Most throttle grips have a resistance of approx. 2 kOhm between +4.5V (red) and GND (black). A variable voltage between approx. 1V and 4V are generated at the signal output (blue) by turning a magnet and a Hall effect sensor. This voltage level is the key signal for speed. If you want to simulate a throttle grip, you have to bridge the +4.5V and GND input with two resistors in series and then tap off a corresponding voltage between the resistors; For example, with two resistors of 2.2k in series (4.4k together), a voltage of approx. 2.25V is tapped off in the middle. If necessary (somewhat uncleanly) you can simply bridge a much larger resistor of eg 10k…100k of +4.5V to the signal output [start with high R!]; a corresponding voltage is then also set depending on the internal resistances in the controller. However, we advise against bridging +4.5V against the signal with too little resistance or short-circuiting, otherwise, the controller could be damaged!
2.7 6 km/h button
If this is not already implemented in the controller (with panel), this level can also be easily retrofitted to standard controllers with an additional button. The button is connected in series with +5V (red) and signal (blue) with an approx. 10k resistor parallel to the throttle grip. (More resistance => lower speed, lower resistance => higher speed.) The gas handle shown above can also be opened on the side and a cable connection to the button can be laid there.
2.8 bicycle battery
Bike batteries are almost a science in themselves. I build these myself and always carry them loose in my luggage. Depending on the route, you can take batteries with different ranges with you. The smaller battery on the right in the picture has a nominal capacity of approx. 180 Wh [16 x Panasonic NCR18650A], which is sufficient for a daily driving distance of up to approx. 20 km. The weight of this battery is only 0.85 kg with a volume of 0.5 L. The middle battery weighs 1.8 kg and has a nominal capacity of 400 Wh [36 x NCR18650A], and the large battery at 2.9 kg of 560 Wh [60 x Sanyo 18650F]. You can find more information about rechargeable batteries here: Do-it-yourself rechargeable batteries.
3. Description of the assembly steps
3.1 Assembly of the (front) motor
In principle, the motor is built into the fork like a normal front wheel hub. The fork ends may have to be filed down a bit.
Two so-called lug washers are used to absorb the counteracting forces of the motor axle (via which the torque of the motor is transmitted to the fork). Here you can also mount other torque arms, which are available in a wide variety of designs. In order to prevent the motor housing from rubbing against the dropouts of the fork, the screws for the fender attachment or the like may also have to be removed. be filed off easily.
3.2 Installing the pedal sensor
The pedal sensor and the associated magnetic disc are mounted on the bottom bracket; for optical reasons preferably on the chainring side. To do this, the pedal crank with the chain ring must be removed using a puller. [With the sensor pictured, it is important to note that the magnets converge towards the tip of the sensor as you pedal. Otherwise, before you finally install the PAS sensor / magnetic disc, it is best to try it out by hand to see if everything works. (Turn the disk over the sensor.)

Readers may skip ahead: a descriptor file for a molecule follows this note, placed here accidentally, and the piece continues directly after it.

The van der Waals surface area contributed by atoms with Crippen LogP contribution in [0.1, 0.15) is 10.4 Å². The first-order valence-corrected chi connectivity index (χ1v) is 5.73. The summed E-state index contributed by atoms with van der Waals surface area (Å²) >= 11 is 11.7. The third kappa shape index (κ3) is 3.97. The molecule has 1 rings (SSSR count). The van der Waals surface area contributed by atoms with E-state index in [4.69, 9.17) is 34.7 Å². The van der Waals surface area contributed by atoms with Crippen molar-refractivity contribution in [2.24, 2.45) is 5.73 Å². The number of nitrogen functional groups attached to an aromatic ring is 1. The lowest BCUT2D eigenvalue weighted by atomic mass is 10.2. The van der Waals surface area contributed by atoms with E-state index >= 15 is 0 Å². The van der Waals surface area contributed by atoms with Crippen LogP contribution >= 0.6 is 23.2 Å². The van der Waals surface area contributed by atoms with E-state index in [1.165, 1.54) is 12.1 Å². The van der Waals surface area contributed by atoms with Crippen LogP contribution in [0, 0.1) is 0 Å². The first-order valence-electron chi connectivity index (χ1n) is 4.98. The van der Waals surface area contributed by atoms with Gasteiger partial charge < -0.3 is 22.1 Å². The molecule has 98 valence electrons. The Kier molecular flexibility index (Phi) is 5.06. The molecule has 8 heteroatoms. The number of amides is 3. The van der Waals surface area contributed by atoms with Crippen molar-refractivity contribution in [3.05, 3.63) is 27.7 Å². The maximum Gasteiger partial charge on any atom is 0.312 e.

There are always 4 ways of geometric alignment, but only one of them works. (Disc with the top, or rotated 180° with the bottom facing the sensor, rotating magnets of the disk clockwise or counterclockwise past the sensor (pin).)
Therefore, the sensor (at least the elongated red model) can be mounted either on the right or on the left by turning the sensor or the magnetic disc. [So in the first picture below, the magnetic disk would rotate clockwise.]
To mount the sensor, the plastic seal of the bottom bracket is removed and the ring sleeve is then mounted together with the sensor between the seal and the bottom bracket shell. Often, however, a self-construction is better or necessary, where you have to improvise something according to the conditions of the bike [following pictures].
3.3 Mounting the controller
The controller can be placed in a wide variety of places on the bike. Both fixed and loose attachment is possible.
I prefer an arrangement where the controller is bolted or clamped under the rear rack (and a basket on top of it).
In the case of a fixed attachment, the plug connections should be exchanged for those made from permanently soldered connections, which promises less susceptibility to faults.
3.4 Laying the cables
Some of the cables are routed along the frame tubes and fixed with cable ties, existing clamps or adhesive tape. If the controller is mounted at the rear, a comparatively inconspicuous routing under the mudguard is also possible between the bottom bracket and the luggage rack. However, this has to be drilled in order to attach the cable and, if necessary, bent open a little. The cables are combined here with 9.5 mm² shrink tubing. Since the motors (and possibly also the controller) are only watertight to a limited extent, I usually add some semi-solid chain grease or similar to the cable entry points on the motor and controller.
3.5 Connection of the cables
If the controller is permanently installed, the cables should be firmly connected to each other instead of using cheap and flashy China plugs. In addition, some of the cables have to be lengthened. This is preferably done by soldering. To do this, the two ends of the cable are stripped, twisted together and then soldered. The electrical insulation is done with heat-shrink tubing and/or adhesive tape.
3.6 Connecting the battery
The bike battery is best connected to the controller with XT60 high-current connectors. These are protected against polarity reversal and hold sufficiently tight.↳
The battery can then be carried in a rucksack, for example, and is simply unplugged and taken away when the bike is parked. The cables must of course be long enough for this.
4. Enjoy your riding
You should plan a few days for the entire conversion. Since now you had finished all the assembling steps, go to ride and enjoy it.